The hostel was booked, but they were nice and let us camp on the edge of their property with lots of other hikers, and we had nice bonfire and sat around talking for the night. It had been a full day of hiking, but it still felt like a day off when we got to relax for a while.

Day 6– We did our longest day yet-nearly twelve miles-into Low Gap. It was a dreary day of not-quite rain, since we were so high in the mountains that we were actually just in the clouds. Wetness permeated through every layer in a dense fog, rather than actual droplets falling. It was beautiful and eerie, as I couldn’t see more than fifty feet or so in any direction, and even when I could hear voices of other hikers nearby, I would turn around and see no one. The day was broken up by more Trail Magic, this time from King Tut, who had hot drinks and knitted hats made by local church ladies. They’re ‘breathable yet warm,’ and since then I’ve seen lots of hikers with these identical hand-made hats in many colors.

We got into camp later than usual, and fell asleep immediately after getting out tents set up, sleeping from 7pm to 8am. Nothing like a full day of backpacking to ensure a good night’s sleep, even when you’re soaked through!

Our shantytown setup to dry out our wet gear

Day 7– A warm and buggy day, we hiked our 7 miles to the shelter quickly so that we could start a fire to smoke out the gnats that clung to our faces when we stopped to catch our breath. We spent the afternoon hanging out our wet gear to dry, looking forward to going into town the next day.

Day 8– We took the shuttle to the Budget Inn in Hiawassee from Unicoi Gap, and showered for the first time in 6 days…lukewarm water never felt so heavenly! I watched bits of leaves wash down the shower drain, wondering how much extra weight in dirt I’d been carrying on my person all week. We had meant for this day to be a rest day…but we saw that there was a pizza buffet a little over a mile and a half away from our motel. It was hot, we were already famished, and we got sunburned on the walk to the restaurant, but it was totally worth it. After eating our weight in pizza we nearly fell asleep at the table from our calorie-coma, then dragged our tired bodies back to the motel with our bellies full. Lesson learned: Let’s be real, there was no lesson here. We will always walk miles out of our way for a buffet.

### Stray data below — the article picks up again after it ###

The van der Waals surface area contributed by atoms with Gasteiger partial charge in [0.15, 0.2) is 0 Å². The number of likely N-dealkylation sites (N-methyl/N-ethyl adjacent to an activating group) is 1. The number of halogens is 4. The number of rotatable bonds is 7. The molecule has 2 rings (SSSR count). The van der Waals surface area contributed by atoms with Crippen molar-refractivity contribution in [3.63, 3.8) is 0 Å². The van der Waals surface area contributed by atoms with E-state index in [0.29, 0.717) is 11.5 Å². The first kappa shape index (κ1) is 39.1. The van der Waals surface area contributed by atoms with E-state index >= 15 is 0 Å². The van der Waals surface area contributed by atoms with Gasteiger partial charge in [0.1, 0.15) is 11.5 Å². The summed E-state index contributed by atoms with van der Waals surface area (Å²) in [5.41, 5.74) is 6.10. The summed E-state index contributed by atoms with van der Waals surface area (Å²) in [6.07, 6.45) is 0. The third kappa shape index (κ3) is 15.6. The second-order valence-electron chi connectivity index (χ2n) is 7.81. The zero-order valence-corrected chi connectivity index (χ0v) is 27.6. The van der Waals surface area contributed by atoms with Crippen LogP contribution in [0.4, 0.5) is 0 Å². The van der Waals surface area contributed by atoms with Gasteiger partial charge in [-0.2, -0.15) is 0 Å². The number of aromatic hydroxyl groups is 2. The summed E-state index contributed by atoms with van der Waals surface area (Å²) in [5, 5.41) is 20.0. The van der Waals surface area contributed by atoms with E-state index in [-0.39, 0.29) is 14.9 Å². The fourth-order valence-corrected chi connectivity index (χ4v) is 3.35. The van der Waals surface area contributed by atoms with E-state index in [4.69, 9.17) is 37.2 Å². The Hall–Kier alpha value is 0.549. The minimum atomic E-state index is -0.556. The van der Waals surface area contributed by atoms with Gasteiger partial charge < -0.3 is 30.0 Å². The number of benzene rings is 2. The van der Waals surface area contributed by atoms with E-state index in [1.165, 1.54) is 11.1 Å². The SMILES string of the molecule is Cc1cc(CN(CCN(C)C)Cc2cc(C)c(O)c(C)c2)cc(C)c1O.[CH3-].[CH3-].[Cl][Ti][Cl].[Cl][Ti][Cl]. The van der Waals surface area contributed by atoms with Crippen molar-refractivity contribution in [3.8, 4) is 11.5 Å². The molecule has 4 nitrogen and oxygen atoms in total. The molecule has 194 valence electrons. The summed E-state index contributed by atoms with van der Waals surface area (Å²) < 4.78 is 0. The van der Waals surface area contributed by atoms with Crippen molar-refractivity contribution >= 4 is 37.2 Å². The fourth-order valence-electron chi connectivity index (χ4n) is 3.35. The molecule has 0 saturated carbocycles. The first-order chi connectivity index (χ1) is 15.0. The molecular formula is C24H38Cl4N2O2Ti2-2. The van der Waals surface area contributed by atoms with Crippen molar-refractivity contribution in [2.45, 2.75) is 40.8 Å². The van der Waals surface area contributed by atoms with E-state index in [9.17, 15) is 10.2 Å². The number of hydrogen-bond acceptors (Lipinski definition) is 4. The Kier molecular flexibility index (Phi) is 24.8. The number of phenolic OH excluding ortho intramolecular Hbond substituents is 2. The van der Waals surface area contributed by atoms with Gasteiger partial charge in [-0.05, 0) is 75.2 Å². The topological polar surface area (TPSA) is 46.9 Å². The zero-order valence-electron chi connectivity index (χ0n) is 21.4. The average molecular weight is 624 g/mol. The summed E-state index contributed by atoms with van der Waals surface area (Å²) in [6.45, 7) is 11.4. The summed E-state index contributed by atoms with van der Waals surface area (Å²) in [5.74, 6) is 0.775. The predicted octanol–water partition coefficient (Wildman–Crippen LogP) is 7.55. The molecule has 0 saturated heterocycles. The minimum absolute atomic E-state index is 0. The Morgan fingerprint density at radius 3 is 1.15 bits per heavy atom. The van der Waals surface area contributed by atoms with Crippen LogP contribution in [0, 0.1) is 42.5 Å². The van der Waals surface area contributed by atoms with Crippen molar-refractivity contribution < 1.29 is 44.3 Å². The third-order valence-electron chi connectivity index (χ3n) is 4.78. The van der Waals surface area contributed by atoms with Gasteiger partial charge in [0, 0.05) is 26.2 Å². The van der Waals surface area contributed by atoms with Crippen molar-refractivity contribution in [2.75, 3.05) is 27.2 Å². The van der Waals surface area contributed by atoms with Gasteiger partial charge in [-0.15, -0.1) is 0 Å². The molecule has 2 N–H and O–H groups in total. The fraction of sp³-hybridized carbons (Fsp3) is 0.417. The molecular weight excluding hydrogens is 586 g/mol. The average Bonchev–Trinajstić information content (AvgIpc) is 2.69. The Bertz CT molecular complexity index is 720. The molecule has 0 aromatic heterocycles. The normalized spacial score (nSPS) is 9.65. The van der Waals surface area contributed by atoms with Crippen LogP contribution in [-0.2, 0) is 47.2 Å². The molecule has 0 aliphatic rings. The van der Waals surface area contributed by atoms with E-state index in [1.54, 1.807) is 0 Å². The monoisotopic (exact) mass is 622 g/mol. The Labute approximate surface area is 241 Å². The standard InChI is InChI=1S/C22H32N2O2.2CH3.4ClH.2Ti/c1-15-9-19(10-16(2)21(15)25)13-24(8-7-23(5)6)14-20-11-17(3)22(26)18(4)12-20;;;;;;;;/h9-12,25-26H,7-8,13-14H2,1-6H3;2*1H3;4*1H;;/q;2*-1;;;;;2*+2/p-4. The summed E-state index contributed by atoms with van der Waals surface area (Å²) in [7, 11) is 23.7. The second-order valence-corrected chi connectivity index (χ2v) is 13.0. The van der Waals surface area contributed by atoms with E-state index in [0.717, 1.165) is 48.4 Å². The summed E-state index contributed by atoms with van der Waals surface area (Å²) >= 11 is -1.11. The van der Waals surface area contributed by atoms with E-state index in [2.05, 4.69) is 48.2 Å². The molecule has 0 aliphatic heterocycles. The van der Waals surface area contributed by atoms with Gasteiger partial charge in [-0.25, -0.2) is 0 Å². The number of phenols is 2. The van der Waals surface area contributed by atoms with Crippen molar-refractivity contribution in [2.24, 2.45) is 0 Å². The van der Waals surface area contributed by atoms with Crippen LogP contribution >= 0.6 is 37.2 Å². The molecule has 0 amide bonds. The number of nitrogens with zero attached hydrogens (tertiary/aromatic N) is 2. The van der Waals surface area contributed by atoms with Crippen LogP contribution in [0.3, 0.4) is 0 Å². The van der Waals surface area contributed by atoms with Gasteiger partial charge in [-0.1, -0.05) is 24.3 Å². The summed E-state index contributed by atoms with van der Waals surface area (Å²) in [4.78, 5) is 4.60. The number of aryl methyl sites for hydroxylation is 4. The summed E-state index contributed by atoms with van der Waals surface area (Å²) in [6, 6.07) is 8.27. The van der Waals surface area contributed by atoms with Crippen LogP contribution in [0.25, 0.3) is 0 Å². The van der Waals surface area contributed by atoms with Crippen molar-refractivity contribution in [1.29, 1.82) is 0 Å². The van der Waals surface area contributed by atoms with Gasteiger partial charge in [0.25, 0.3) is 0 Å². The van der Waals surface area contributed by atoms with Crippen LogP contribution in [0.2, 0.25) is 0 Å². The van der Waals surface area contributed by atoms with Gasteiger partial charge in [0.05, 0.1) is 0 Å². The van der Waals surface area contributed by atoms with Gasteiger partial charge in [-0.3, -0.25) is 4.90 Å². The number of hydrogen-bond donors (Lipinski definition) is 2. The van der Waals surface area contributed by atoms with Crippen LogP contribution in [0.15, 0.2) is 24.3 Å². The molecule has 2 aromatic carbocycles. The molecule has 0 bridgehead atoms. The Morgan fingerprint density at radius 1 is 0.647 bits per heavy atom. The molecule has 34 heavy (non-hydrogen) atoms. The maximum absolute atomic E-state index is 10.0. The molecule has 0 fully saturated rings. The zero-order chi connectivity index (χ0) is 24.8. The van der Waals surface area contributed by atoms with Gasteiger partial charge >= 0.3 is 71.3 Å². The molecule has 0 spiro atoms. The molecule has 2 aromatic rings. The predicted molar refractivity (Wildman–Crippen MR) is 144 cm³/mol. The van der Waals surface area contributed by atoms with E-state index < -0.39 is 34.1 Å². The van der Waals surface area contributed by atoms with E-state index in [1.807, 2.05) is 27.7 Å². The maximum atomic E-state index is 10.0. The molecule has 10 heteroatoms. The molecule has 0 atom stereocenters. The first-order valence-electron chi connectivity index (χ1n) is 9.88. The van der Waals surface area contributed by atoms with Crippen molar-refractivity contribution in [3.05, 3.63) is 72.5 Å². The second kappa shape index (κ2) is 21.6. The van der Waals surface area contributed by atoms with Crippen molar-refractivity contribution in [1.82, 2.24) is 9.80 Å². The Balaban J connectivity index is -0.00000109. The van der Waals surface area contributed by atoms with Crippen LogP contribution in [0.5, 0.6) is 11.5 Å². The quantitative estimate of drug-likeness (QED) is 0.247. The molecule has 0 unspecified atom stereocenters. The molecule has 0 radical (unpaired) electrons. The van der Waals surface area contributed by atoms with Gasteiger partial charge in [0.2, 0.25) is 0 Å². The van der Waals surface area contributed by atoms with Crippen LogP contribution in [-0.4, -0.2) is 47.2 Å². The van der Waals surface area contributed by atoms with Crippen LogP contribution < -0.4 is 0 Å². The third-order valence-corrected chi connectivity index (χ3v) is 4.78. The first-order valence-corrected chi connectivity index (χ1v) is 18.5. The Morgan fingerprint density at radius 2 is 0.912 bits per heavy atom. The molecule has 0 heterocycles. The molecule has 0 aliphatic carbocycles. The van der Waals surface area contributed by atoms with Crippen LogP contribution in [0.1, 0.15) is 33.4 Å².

Day 9– Shuttled back to Unicoi Gap and hiked over ten miles, which was relatively easy since we were still coasting on yesterday’s calories for energy. The forecast predicted rain, and sure enough, when we awoke on Day 10 all of our stuff was wet again. (We do keep our clothes and gear in dry sacks, but when it’s damp out everything seems to get wet no matter how hard you try to keep it dry.)

Day 10– Less than half a mile out of our campsite, we stumbled upon the biggest Trail Magic we’ve seen yet. At Addis Gap we were greeted by a host of jolly and boozed-up campers known as ‘The Home Team,’ who had camped there for the whole weekend and traveled from states as far away as Wisconsin. They had a roaring fire and an entire kitchen tent, where they were frying up eggs and pancakes, and brewing coffee for anyone who wandered down the half-mile trail to their site. Some hikers had camped there the night before and enjoyed homemade stew and whole roasted turkeys and hams for dinner! If only we had continued a little farther last night, we could’ve joined in on the fun! Lesson learned: if you stick it out long enough, something good will come your way, even in the rain.